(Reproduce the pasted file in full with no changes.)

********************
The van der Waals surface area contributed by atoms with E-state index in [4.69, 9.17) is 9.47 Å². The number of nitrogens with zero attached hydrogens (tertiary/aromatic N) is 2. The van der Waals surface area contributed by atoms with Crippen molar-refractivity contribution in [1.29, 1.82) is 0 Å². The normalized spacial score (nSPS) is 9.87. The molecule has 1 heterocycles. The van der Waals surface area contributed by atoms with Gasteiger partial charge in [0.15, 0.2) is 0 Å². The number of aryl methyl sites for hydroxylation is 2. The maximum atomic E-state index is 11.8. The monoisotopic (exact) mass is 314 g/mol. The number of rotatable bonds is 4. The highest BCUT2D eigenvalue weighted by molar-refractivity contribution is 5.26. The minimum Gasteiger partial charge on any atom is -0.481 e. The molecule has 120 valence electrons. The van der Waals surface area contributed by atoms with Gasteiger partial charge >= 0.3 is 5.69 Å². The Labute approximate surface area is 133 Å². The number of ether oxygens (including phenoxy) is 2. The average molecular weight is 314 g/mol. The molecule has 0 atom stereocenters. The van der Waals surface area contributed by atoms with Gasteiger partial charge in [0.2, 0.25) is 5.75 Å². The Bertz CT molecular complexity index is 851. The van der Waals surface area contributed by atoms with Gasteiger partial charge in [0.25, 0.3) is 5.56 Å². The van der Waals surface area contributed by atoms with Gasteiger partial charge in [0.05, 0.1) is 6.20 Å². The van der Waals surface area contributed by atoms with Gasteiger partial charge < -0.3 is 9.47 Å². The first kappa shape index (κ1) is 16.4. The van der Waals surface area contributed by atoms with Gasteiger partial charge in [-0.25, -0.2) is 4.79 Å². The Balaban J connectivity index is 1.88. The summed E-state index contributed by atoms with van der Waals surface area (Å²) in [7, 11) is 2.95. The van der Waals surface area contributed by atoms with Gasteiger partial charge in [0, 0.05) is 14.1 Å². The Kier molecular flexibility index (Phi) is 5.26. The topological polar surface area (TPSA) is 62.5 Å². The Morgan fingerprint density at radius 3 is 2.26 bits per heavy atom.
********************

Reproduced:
The van der Waals surface area contributed by atoms with E-state index in [4.69, 9.17) is 9.47 Å². The number of nitrogens with zero attached hydrogens (tertiary/aromatic N) is 2. The van der Waals surface area contributed by atoms with Crippen molar-refractivity contribution in [1.29, 1.82) is 0 Å². The normalized spacial score (nSPS) is 9.87. The molecule has 1 heterocycles. The van der Waals surface area contributed by atoms with Gasteiger partial charge in [0.15, 0.2) is 0 Å². The number of aryl methyl sites for hydroxylation is 2. The maximum atomic E-state index is 11.8. The monoisotopic (exact) mass is 314 g/mol. The number of rotatable bonds is 4. The highest BCUT2D eigenvalue weighted by molar-refractivity contribution is 5.26. The minimum Gasteiger partial charge on any atom is -0.481 e. The molecule has 120 valence electrons. The van der Waals surface area contributed by atoms with Gasteiger partial charge >= 0.3 is 5.69 Å². The Labute approximate surface area is 133 Å². The number of ether oxygens (including phenoxy) is 2. The average molecular weight is 314 g/mol. The molecule has 0 atom stereocenters. The van der Waals surface area contributed by atoms with Gasteiger partial charge in [0.2, 0.25) is 5.75 Å². The Bertz CT molecular complexity index is 851. The van der Waals surface area contributed by atoms with Gasteiger partial charge in [0.25, 0.3) is 5.56 Å². The van der Waals surface area contributed by atoms with Gasteiger partial charge in [0.05, 0.1) is 6.20 Å². The van der Waals surface area contributed by atoms with Gasteiger partial charge < -0.3 is 9.47 Å². The first kappa shape index (κ1) is 16.4. The van der Waals surface area contributed by atoms with Gasteiger partial charge in [-0.25, -0.2) is 4.79 Å². The Balaban J connectivity index is 1.88. The summed E-state index contributed by atoms with van der Waals surface area (Å²) in [7, 11) is 2.95. The van der Waals surface area contributed by atoms with Gasteiger partial charge in [0, 0.05) is 14.1 Å². The Kier molecular flexibility index (Phi) is 5.26. The topological polar surface area (TPSA) is 62.5 Å². The Morgan fingerprint density at radius 3 is 2.26 bits per heavy atom.